‘All Streets Are Quiet’ Review: Hip-Hop and Skateboarding Collide


In the late 1980s and early 90s, much earlier hyper monsters Skaters gathered in a smaller shop on Lafayette Street spent hours outside the Supreme store in SoHo, waiting for the coveted discounts. There they would smoke cigarettes, watch skateboarding videos, listen to music, and joke with their friends.

Director Jeremy Elkin’s documentary “All Streets Is Quiet” is a portrait of that time, capturing the transformative moment when hip-hop and skateboarding culture converged in New York. It draws on archival footage of influential names like Justin Pierce and Harold Hunter among dozens, and features new interviews with major players such as the following. Fab 5 Freddy and Darryl McDaniels, Run-DMC. Throughout, Elkin explores how racial relations with both subcultures are torn apart as their worlds collide.

The film cheers up with blurry, candid home videos from the era, courtesy of narrator Eli Gesner, who spent most of his youth filming the scene with his camera. There are images of skaters dodging traffic on Astor Place or partying at the now-defunct hip-hop nexus Club Mars. At one point, a young Jay-Z appears, rapping in a lightning-quick breakout. The film draws us into this world with a loving, caring homage to the city’s street culture before it went global.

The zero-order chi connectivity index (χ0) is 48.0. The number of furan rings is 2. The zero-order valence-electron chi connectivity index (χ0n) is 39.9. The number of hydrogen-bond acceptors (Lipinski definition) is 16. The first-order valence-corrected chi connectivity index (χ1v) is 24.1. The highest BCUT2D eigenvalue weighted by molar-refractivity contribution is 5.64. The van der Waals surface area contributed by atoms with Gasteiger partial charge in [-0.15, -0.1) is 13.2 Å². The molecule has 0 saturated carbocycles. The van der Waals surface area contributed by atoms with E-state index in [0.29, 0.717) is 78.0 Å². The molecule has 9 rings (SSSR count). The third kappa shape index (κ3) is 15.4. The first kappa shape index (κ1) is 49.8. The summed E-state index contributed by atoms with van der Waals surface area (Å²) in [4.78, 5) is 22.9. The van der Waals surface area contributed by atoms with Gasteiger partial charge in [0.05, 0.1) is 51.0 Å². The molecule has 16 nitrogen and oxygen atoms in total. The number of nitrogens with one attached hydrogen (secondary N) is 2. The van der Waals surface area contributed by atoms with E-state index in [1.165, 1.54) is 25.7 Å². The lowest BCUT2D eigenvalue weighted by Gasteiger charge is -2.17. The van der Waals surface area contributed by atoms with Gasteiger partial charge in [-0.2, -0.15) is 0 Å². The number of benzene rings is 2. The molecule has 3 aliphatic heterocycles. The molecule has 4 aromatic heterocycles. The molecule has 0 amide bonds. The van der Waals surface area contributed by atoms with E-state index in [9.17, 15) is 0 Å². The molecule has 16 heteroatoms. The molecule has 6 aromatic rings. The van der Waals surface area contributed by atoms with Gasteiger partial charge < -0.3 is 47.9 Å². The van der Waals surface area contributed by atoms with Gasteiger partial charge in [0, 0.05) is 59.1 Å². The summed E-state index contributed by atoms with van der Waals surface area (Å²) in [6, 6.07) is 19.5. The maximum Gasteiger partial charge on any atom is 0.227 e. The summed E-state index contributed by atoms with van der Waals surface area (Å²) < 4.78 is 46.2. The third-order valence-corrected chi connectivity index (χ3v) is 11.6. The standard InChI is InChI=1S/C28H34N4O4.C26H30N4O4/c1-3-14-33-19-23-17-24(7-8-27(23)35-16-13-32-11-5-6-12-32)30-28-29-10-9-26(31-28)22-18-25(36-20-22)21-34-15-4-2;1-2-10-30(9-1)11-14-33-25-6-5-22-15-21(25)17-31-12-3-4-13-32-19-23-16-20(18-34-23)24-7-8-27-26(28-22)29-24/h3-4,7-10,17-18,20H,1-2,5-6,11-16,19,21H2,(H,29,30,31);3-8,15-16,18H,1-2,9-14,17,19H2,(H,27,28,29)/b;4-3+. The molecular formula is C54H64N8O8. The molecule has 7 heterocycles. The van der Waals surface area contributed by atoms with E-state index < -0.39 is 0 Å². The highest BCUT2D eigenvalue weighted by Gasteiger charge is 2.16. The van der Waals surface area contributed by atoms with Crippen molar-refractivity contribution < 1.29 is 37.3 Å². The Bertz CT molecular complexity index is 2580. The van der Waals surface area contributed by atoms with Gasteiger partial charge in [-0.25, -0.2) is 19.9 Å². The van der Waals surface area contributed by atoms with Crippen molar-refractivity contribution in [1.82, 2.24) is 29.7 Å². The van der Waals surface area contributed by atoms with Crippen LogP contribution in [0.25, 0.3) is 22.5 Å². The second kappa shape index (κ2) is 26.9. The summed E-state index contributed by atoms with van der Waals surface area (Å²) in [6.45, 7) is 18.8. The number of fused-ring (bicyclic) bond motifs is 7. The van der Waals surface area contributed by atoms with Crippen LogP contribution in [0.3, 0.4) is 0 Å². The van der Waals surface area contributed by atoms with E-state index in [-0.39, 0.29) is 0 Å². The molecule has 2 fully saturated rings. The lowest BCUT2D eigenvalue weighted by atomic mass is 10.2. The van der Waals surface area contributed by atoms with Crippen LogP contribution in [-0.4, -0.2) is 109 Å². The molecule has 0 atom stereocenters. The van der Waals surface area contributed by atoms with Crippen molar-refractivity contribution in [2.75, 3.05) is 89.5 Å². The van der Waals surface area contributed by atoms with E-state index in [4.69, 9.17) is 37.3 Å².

As a result, “All Streets Are Quiet” can deliver more than just nostalgia. A final consideration of the mainstream explosion of these subcultures is uncertain and offers surface-level analysis. The film stands out when it draws on the sad excitement of a bygone era, reminding us of a rich, creative past that deserves ample recognition.

All Streets Are Quiet
Not rated. Duration: 1 hour 29 minutes. In movie theaters.


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